The impact of COVID-19 and Online Courts on Human Trafficking Victims who Commit Crime in Australia

  • Author : Felicity Gerry QC - 12-05-2020

On the 6th of May 2020, the UN Information service issued a warning that measures to curb the spread of the COVID-19 are exposing victims of human trafficking to further exploitation and limiting their access to essential services. The warning indicated that “new analysis from the United Nations Office on Drugs and Crime (UNODC) shows how lockdowns, travel restrictions, work limitations and cuts in resources are having a negative and often dangerous impact on the lives of these already vulnerable people - before, during and even after their ordeal”. Director Ghada Waly said.

 

"With COVID-19 restricting movement, diverting law enforcement resources, and reducing social and public services, human trafficking victims have even less chance of escape and finding help. As we work together to overcome the global pandemic, countries need to keep shelters and hotlines open, safeguard access to justice and prevent more vulnerable people from falling into the hands of organized crime."

 

For defence lawyers, it is not just that the legal frameworks are complex but that we may be the first people to whom the victim who is accused of a crime has divulged their status as a trafficked person. Online courts risk an additional lack of access to justice for vulnerable people.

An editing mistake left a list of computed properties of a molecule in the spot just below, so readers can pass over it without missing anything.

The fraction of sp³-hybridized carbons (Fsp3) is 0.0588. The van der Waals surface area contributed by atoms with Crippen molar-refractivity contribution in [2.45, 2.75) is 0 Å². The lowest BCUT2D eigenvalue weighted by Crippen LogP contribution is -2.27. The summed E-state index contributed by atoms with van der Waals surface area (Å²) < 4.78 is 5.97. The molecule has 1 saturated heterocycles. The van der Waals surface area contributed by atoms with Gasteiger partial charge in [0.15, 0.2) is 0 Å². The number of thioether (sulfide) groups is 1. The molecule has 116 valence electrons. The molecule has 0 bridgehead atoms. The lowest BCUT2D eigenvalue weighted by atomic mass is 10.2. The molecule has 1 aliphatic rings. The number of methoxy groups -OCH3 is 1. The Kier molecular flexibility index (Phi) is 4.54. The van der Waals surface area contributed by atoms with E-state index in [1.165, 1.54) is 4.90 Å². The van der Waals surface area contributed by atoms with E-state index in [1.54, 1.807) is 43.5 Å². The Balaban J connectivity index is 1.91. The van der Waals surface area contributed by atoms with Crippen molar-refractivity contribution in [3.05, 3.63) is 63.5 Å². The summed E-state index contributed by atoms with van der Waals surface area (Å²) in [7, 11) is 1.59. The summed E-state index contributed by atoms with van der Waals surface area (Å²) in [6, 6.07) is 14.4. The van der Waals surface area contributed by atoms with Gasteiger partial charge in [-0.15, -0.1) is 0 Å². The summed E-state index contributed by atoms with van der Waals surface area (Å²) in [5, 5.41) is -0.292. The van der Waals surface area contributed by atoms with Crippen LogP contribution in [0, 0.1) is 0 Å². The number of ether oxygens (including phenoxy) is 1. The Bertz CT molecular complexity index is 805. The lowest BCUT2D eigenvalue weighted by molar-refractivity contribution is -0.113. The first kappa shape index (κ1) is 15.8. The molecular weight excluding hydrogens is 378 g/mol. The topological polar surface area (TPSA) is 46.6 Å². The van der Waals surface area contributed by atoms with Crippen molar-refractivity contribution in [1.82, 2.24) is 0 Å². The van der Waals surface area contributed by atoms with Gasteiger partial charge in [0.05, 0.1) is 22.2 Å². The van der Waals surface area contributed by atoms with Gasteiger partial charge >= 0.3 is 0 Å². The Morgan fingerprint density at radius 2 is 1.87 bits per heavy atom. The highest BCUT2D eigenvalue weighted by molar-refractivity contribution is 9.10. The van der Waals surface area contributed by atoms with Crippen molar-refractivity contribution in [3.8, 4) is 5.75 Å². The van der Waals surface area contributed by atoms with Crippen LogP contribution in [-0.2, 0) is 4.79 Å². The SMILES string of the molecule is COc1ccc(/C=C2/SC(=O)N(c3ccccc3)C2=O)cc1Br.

Legal frameworks

 

 

  • If a victim is identified in Australia there are referral mechanisms through the AFP have demonstrated some commitment to protection of victims of human trafficking here and there is a consultation on a new national action plan. In the UK representations can be made to the Crown prosecution for a non -prosecution outcome. CPS Guidance on human trafficking, smuggling and slavery is here.Such comprehensive guidance is not currently publicly available in Australia although it is likely that similar considerations would be applied and where victims are identified in criminal networks representations for discontinuance should be made.

 

  • In the UK it is also relatively well known that those wrongly convicted before the Modern Slavery Act 2015 came into force can seek to appeal. The Court of Appeal Criminal Division in England and Wales (CACD) in R v VSJ [2017] 1 WLR 3153declined to extend duress so the CACD largely deploys policy reasoning (under the guise of abuse of process), quashing convictions where had trafficking status been known at the time of the original prosecution the individual would not have been prosecuted. No such decision exists in Australia.

 

The problem with the Australian approach is that there are trafficked persons who will not be protected because Parliament has not fulfilled the obligation to protect victims of human trafficking in organised crime in the U.N. Trafficking in Persons Protocol .

 

Online courts